Every Friday during the offseason, Gazette beat writer Kyle Fredrickson will take you around the NHL and inside the Avalanche.
What they said
“Georgiev, for me and our staff, we all view it very similar. This is a guy that has been on an incline in his game here for the last few seasons. With the emergence of (Igor) Shesterkin in New York, he finds himself looking for a starting position. We have one that’s available or at least up for grabs.” — Avalanche coach Jared Bednar on the trade addition of Rangers backup goalie Alexandar Georgiev.
What I’m thinking
— Hockey is back, folks. The Avalanche started training camp Thursday with a pair of two-hour sessions at the Family Sports Center. Remember, these practices are open to the public. Head down to Centennial on Friday or Saturday for a (free) look at the Stanley Cup champions. A truly unique fan experience.
— Avs training camp is split between two groups: veterans and roster hopefuls.
— Veterans had a lighter practice with foundational drill work. After all, it’s been less than three months since Colorado’s run to the championship. Their early focus is building chemistry with prominent newcomers on the roster. There are also top-six forward roles up for grabs.
— Roster hopefuls went through a more intensive practice that ended with conditioning. Many players were visibly exhausted after each skate up and down the ice. It was a good test to see which guys were already in elite shape and others that were lagging.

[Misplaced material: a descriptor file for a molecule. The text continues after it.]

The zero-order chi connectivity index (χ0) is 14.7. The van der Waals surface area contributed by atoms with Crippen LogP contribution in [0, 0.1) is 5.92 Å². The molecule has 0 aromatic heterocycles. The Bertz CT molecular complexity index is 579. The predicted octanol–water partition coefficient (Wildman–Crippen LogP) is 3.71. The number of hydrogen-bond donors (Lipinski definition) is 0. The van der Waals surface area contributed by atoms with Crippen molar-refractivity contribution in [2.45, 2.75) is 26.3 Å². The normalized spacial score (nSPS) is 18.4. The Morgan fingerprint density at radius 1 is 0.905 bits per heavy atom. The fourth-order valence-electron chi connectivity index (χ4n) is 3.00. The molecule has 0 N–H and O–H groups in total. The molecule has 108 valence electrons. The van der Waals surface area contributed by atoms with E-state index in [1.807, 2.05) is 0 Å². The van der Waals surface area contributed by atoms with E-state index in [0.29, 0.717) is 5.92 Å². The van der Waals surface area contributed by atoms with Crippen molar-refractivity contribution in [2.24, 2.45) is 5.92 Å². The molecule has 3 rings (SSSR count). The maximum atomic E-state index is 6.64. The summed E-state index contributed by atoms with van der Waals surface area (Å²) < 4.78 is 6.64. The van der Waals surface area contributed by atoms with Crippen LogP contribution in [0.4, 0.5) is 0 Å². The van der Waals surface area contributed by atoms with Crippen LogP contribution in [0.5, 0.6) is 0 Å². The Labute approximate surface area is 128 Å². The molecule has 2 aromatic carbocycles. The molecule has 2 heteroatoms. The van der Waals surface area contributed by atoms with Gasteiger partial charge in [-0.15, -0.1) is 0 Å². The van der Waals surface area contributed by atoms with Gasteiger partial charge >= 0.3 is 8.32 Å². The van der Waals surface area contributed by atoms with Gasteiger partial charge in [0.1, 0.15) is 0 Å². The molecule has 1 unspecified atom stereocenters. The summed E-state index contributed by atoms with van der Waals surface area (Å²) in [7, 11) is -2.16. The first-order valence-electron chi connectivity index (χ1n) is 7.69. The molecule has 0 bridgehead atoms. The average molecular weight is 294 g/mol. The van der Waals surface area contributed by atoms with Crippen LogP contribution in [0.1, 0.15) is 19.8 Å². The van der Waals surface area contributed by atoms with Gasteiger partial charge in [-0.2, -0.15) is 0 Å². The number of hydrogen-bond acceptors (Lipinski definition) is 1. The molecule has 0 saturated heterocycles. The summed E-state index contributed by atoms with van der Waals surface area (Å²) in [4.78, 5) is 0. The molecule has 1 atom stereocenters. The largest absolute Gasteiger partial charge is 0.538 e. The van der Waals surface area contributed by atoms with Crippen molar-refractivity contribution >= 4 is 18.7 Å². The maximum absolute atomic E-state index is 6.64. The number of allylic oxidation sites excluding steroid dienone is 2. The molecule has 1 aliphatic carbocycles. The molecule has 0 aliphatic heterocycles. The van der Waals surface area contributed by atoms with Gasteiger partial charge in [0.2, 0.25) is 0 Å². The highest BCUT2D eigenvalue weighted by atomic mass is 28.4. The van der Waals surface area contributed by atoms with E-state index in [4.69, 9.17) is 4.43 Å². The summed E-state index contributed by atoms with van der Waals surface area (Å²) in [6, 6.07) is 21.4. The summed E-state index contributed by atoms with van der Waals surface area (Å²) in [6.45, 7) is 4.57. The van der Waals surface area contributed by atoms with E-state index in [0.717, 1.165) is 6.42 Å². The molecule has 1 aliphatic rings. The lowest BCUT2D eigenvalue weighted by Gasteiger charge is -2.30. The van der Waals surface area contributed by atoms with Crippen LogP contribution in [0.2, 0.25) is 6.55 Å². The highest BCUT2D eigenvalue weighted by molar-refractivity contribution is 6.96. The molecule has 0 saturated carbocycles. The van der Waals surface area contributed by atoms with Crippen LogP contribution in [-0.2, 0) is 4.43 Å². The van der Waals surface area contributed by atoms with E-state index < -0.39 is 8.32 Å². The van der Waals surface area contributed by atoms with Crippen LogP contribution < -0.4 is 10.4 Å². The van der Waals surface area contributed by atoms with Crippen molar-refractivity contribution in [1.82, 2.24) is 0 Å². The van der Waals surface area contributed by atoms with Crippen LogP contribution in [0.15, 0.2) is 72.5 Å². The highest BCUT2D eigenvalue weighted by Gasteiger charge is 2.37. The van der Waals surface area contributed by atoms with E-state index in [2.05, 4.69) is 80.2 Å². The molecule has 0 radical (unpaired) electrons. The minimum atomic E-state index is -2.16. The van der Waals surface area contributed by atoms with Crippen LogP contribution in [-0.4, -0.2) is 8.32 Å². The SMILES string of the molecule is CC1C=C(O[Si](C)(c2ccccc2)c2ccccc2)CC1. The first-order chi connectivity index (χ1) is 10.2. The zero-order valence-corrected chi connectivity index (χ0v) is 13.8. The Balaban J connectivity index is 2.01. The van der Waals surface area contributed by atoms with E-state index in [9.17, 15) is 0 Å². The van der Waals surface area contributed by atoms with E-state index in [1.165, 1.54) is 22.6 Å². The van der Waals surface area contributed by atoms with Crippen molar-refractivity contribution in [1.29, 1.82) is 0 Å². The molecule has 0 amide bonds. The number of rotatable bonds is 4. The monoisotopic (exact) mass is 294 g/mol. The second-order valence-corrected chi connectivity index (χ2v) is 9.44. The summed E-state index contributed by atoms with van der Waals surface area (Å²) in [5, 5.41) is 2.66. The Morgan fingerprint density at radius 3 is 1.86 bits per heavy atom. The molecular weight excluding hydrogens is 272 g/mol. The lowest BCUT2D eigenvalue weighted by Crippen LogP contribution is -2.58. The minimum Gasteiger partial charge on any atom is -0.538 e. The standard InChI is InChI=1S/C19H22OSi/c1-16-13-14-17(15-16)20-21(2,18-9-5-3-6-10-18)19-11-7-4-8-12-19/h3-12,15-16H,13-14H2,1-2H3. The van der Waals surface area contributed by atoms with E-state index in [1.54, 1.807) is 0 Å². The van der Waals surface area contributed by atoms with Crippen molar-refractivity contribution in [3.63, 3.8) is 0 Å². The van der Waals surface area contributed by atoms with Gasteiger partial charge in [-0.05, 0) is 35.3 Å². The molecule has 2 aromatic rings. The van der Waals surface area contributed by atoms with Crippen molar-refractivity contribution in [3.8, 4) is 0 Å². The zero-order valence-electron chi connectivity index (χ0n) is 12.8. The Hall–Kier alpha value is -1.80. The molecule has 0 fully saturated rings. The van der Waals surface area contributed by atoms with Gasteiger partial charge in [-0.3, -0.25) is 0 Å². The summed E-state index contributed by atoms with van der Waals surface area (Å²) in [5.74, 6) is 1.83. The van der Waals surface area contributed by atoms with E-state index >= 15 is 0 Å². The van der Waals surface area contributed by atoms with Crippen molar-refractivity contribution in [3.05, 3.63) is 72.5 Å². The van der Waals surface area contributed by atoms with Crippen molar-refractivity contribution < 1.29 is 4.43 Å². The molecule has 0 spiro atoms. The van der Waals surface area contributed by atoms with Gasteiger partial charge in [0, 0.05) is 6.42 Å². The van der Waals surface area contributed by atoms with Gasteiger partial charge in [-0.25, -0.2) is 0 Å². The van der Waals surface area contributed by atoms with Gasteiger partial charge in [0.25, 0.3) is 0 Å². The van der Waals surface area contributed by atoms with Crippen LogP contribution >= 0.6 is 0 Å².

— A few prominent Avalanche players were unavailable to begin training camp because of injuries: Darren Helm (lower body), Gabe Landeskog (lower body) and Val Nichushkin (lower body). Josh Manson was absent due to family obligations.
— Bednar was pleased after the first training camp practice: “I wanted it to feel like our guys — Group 1 especially — that we were getting right back into practice and getting prepared to play tomorrow or the next day. I don’t want this to feel like a long grind. … Lots of teaching, slowing it down and making sure the details are right,” he said.
What I’m reading
Global conflict. Russia’s war on Ukraine is impacting the NHL. Russian-born players from the Predators and Sharks, with two October regular season games scheduled in Prague, are not welcome into the Czech Republic (per ESPN).
Coaching carousel. The Avalanche should be especially pleased to have coaching consistency with Bednar behind the bench. There have been 13 NHL head coaching changes since the start of last season (per The Athletic).
Zdeno Chara, P.K. Subban and Keith Yandle have all announced their respective retirements.Incredible careers 👏 pic.twitter.com/v3zGXwT6xt— ESPN (@espn) September 20, 2022
— Tip your glass to a trio of highly respected NHL defensemen who all retired this week: Zdeno Chara, P.K. Subban and Keith Yandle. Chara played 22 seasons with four different teams. Subban won the 2012-13 Norris Trophy. Yandle is the league’s all-time leader in consecutive games played (989). All legends in their own right.